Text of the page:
However, the tiny caption-within-a-caption at the bottom of the page directs us to the very end of the story, where we find:

Well, that explains that — though, ironically, “the next Mister Miracle” would in fact put the lie to this blurb, as with the following issue, this title (along with the rest of DC Comics’ line) would revert to a 34-page format, selling for 20 cents — a format which had no room for Golden Age reprints.  Thus, this “first” Boy Commandos story would in fact be the last, at least as far as Mister Miracle was concerned.

12 comments

  1. B Smith · March 19

    With extra pages to fill, were DC throwing in these reprint of old Kirby material as if to thumb their nose at Marvel and rub their face in the fact that they now had Kirby? Or was it simply a case of, “Well, they bought this for Kirby, let’s give them more”…or perhaps a bit of both?

    In any case it was fortuitous timing – Steranko’s “History Of Comics” volumes had not long before been published, and having read about these old comics, one could now read some of the stories.

    Liked by 2 people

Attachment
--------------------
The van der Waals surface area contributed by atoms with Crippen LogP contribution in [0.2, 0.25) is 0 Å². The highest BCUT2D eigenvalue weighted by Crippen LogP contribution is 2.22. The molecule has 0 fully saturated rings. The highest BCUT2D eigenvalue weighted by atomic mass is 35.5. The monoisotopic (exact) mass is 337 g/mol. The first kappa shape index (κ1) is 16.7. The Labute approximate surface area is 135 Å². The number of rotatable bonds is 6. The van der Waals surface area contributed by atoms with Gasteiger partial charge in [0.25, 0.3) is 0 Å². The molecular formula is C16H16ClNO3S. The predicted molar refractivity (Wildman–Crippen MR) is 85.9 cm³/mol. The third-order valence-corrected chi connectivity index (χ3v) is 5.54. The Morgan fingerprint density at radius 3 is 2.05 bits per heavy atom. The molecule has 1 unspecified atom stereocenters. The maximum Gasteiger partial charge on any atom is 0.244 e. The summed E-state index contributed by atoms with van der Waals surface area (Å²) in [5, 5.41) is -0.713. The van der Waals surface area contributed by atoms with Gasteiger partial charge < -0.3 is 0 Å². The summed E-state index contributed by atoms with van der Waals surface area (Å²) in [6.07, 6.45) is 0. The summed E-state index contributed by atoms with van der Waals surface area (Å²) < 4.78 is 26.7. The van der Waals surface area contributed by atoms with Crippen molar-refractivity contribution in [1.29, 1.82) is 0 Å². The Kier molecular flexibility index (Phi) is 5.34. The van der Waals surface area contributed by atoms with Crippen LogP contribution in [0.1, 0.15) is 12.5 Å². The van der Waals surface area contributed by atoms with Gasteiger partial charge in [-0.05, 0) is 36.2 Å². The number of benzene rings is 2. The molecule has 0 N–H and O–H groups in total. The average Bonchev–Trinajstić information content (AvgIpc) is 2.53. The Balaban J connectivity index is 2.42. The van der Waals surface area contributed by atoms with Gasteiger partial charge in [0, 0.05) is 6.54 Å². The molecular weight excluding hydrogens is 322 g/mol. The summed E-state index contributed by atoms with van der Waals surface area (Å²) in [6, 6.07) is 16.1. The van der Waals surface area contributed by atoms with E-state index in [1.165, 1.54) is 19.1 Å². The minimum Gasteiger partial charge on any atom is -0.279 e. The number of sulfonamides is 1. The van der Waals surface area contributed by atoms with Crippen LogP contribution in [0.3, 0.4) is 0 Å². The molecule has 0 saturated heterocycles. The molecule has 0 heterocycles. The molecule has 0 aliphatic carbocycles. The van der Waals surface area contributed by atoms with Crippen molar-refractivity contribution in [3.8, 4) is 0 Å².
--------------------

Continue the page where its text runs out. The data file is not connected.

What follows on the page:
2. DontheArtistformerlyknownasfrodo628 · March 19

    I don’t exactly remember the chronology, but if I’m not mistaken, my first introduction to the idea of the “Id,” and what a poor one it was, was the title of Johnny Hart’s seminal daily comic strip, “The Wizard of Id.” I don’t know if Hart took the name of his fictional kingdom from Freud’s writings or if it was just coincidence, but the comic strip certainly never claimed to be a treatise on the Id/Ego/Super Ego and made no attempt to be one. Regardless, whether I was familiar with Freud’s concepts in 1972 when I first read this story or not, I know I didn’t understand them and therefore blew right over them and into the story itself and gave Kirby’s pontifications on psychological warfare only the most passing glance. Which, as you point out, Alan, was probably for the best, because Jack didn’t seem to have a really complete grasp of the subject either.

    My main problem with this story was how easily Barda re-took command of the Furies and how she led them in open rebellion against Granny and Darkseid without so much as anyone asking a question about what the hell they were doing. Was their training so immersive that they were conditioned to follow Barda anywhere, no matter what? Didn’t seem to be the case previously when Mad Harriet, Lashina and whoever else came to Earth to try and assassinate Scott and Barda, but maybe there was an exception somewhere that no one told us about. Which, of course, can be part of the problem with Jack as a writer…sometimes he left stuff out, if explaining it would bog the story down.